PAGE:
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Posted by: brigidbarnes ( )
Date: June 16, 2017 09:54PM

Is it gone, or will the anger pop up again on me later?

I hope it's gone, because I do want to move on.

I was the most gullible and vulnerable of teens. In those days, you could not get help at school like kids do now. There was nowhere to turn, and the Mormons gave me lots of attention. But they didn't comprehend dysfunctional family issues and taught me to blame myself for the abuse. I accepted that, because I needed their attention so much. Years later when talking about family abuse came into public awareness and became acceptable to talk about, LDS church leaders treated me like I was under the influence of Satan for speaking up with the truth. I did not leave for a more enlightened fellowship because I was afraid God would punish me for leaving his Only True Church.

It wasn't until 2 years and 3 months ago that I finally couldn't deny that the Church was a fake. The anger I felt was incredible. All that tithing money! What I could have done for my kids with it! All the bad mental health...thankfully, my grown kids have chosen not to follow Mormonism. My husband has left, too. For a long time, I thought the anger would kill me. But now it's gone, and I hope it's gone for good. There is a lot of nonMormon living to do!

Over the years, I have seen the area where I live reject Mormonism. People in my town and county refused to sell them land for a meetinghouse, but they sold to other denominations, including Jehovah's Witnesses. They had to cross the border to buy land! Now even that meetinghouse is boarded up. All of the older members have died, Boomers have either left or moved away, and young adults have all walked away in disgust. You have to drive 25 miles to attend a meetinghouse. And their congregation is down to 50% of what it used to be. A few "old fogies" keep the ward going, but what will happen when they are gone? That Seerstone we know as the Internet is doing its work!

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Posted by: kathleen ( )
Date: June 16, 2017 10:13PM

I hope my anger doesn't go away. I've always contended that anger has gotten a bad rap.

Anger gives us the strength to rescue ourselves.

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Posted by: East Coast Exmo ( )
Date: June 16, 2017 10:21PM

Anger also clouds judgement and makes us do things that aren't productive.

Losing anger doesn't mean losing strength or determination.

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Posted by: brigidbarnes ( )
Date: June 16, 2017 10:28PM

That's true! My strength and determination that Mormonism is permanently rejected from my life is always with me. It's a comfort now, rather than an overwhelming emotion.

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Posted by: Amyjo ( )
Date: June 16, 2017 10:24PM

I'm with you Kathleen.

Only my anger is better called righteous indignation.

How else to attempt to right wrongs, and set boundaries with those who have none?

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Posted by: donbagley ( )
Date: June 16, 2017 10:42PM

Sounds very nice to me. I haven't experienced much of it, but I like the sound of it.

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Posted by: cl2 ( )
Date: June 16, 2017 11:23PM

You can go along not being angry for a short time and then they say that children of gays can't be baptized, etc., and then the anger returns.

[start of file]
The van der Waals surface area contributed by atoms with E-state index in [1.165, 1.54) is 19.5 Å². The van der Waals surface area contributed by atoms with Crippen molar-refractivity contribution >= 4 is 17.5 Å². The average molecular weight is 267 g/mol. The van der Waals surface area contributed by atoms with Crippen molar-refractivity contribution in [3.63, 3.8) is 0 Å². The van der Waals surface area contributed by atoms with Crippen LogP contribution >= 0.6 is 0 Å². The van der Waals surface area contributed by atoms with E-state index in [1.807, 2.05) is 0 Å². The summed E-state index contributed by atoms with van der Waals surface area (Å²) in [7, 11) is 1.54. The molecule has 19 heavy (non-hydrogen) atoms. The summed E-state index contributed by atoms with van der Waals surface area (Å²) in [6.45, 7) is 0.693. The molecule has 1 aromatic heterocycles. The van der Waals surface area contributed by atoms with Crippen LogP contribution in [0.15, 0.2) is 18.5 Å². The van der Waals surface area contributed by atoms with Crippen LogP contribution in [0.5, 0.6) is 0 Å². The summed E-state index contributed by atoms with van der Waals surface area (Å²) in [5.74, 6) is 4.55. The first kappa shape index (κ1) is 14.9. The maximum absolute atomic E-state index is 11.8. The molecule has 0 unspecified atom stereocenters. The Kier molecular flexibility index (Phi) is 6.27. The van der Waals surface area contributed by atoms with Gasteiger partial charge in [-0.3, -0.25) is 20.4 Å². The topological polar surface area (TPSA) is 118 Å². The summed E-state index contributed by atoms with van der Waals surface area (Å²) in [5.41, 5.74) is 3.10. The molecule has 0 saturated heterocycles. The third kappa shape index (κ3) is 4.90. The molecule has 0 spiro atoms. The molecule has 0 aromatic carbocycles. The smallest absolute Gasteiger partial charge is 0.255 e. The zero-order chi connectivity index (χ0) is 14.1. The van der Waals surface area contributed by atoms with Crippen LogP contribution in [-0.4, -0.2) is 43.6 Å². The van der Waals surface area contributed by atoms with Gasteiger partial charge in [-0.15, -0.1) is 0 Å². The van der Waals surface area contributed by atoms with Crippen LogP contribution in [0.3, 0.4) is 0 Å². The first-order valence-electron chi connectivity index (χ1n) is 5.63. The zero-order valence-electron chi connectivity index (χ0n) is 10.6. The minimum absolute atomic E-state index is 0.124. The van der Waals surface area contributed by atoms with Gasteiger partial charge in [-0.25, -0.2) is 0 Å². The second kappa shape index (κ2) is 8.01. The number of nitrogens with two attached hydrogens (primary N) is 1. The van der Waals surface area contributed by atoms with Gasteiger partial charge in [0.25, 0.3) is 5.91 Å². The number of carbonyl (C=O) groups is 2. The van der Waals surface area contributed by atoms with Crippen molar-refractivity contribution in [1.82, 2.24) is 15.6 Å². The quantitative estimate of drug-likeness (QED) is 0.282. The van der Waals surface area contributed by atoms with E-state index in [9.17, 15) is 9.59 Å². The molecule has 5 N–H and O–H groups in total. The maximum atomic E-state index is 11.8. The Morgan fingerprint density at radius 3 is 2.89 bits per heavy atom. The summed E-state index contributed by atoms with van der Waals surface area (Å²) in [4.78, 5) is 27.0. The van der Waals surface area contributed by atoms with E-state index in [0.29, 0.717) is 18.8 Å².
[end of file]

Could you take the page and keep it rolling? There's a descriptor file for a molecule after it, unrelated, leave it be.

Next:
Or your TBM daughter posts on mother's day how she loves all her mothers and then posts her mormon mothers along with me. And she has NO REASON to feel that way other than she is TBM and I'm not. I have sacrificed more than you will ever know for that kid.

And my therapist (who is exmo) told me that anger is good. Just because we were taught in mormonism that it isn't doesn't mean it is a bad thing.

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Posted by: catnip ( )
Date: June 17, 2017 01:53AM

has a lot to do with it, I think.

I resigned over a decade ago. My DH remains inactive. One of our kids has resigned, the others have all gone inactive. All parents have passed on.

So, the Mormon Church is no longer a constant presence in any of our lives. There is no binding or chafing, as it were. The anger has faded to a sort of benign indifference.

When I run into people (say, at the store) whom I used to know at church, we exchange pleasant greetings, but they don't bug us to come back. I think word has gotten around that they don't need to waste their breath.

It may take more than "a couple of years," but you CAN move past the anger, and get on with your life in most cases.

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Posted by: relievedtolearn ( )
Date: June 16, 2017 11:31PM

from what I understand, anger is part of the grieving process, and there's a lot to grieve. I think that it can become a chain, holding you in a place you don't want to be--at least that is how I feel right now. So moving on sounds good. As I understand what I've read about the grieving process, one does move THROUGH it to a new normal.

I remember one time a few years ago when someone I worked with said that for her, "it is what it is." At that time, my response was NOOOOOO! But now, several years later, it feels good to be able to say, "it is what it is." Freeing. And part of the process of learning unconditional love, letting the dear other believe what he will, and me not feeling obliged to correct and control that. Yahoo; I'm growing up, I think. Good to think that's happening before I die of old age. hmph.

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Posted by: Babyloncansuckit ( )
Date: June 17, 2017 02:13AM

Mormonism teaches you that you should normally be happy. No, all of the emotions are normal. Anger at what Mormonism has done is normal. It's also normal to get over it, when you're ready. It's there for a reason.

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Posted by: JamesT ( )
Date: June 17, 2017 02:21AM

I lost my anger as soon as I left my TBM gf. She and her "rescue" attempts really brought me down.

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Posted by: Felix ( )
Date: June 17, 2017 02:30AM